The Future: What’s Next ? — Answer: Earlier and Earlier Application:

The VISION trial established the substantial efficacy and safety of 177Lu RLT and supports research protocols for its earlier introduction in the sequence of therapy for prostate cancer. The earlier use would introduce it before mutations conferring resistance have developed due to the adaptive pressures of treatment.

177Lu-PSMA-617 offers a welcome and entirely different alternative to the effective, but ultimately limited, hormonal therapies. Early successful application of 177Lu has the potential of delaying the use of hormonal therapy with its inherent adverse effects and ADT’s tendency to accelerate the transition to castration-resistant prostate cancer.

The beta-emissions (high energy electrons) from 177Lu travel a distance of 0.7 and 2.1 mm. They are most effective in smaller lesions. The limited range reduces the toxicity to nearby non-malignant cells such as hematologic precursors in the bone marrow.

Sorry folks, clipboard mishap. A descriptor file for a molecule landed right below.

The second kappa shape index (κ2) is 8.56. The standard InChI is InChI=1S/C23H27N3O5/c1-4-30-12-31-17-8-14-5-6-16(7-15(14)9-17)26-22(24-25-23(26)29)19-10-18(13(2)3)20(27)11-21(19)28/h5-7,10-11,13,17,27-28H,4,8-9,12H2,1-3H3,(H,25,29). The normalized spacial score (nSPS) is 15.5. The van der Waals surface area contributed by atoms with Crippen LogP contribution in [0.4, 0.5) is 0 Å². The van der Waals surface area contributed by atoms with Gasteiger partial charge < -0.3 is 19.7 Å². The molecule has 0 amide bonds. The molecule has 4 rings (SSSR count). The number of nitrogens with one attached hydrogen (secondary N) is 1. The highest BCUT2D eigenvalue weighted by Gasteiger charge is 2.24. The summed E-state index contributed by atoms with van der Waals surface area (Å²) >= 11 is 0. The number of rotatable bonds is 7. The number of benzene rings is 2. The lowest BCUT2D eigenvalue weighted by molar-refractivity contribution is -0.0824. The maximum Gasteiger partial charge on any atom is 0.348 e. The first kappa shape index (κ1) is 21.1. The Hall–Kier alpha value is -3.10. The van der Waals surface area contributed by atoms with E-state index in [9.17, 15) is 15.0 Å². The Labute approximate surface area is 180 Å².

Metastatic hormone-sensitive prostate cancer (mHSPC) is currently increasingly diagnosed as a result of the lapse in PSA testing following the 2012 USPSTF Grade D recommendation against PSA screening. However, the now available sensitive PSMA PET-CT scans also contribute to finding mHSPC more frequently. In men originally treated for high-risk cancer, 40-70% of men with biochemical recurrence imaged by PSMA PET will be oligometastatic with few metastases (Kroeze et al. European Urology Focus. 2021).

A Sampling of Protocols Researching Early 177Lu Application

[“Prostate-Specific Membrane Antigen (PSMA) Theranostics for Treatment of Oligometastatic Prostate Cancer” by Plichta et al. International Journal of Molecular Sciences. Sept. 2021 is a comprehensive review.]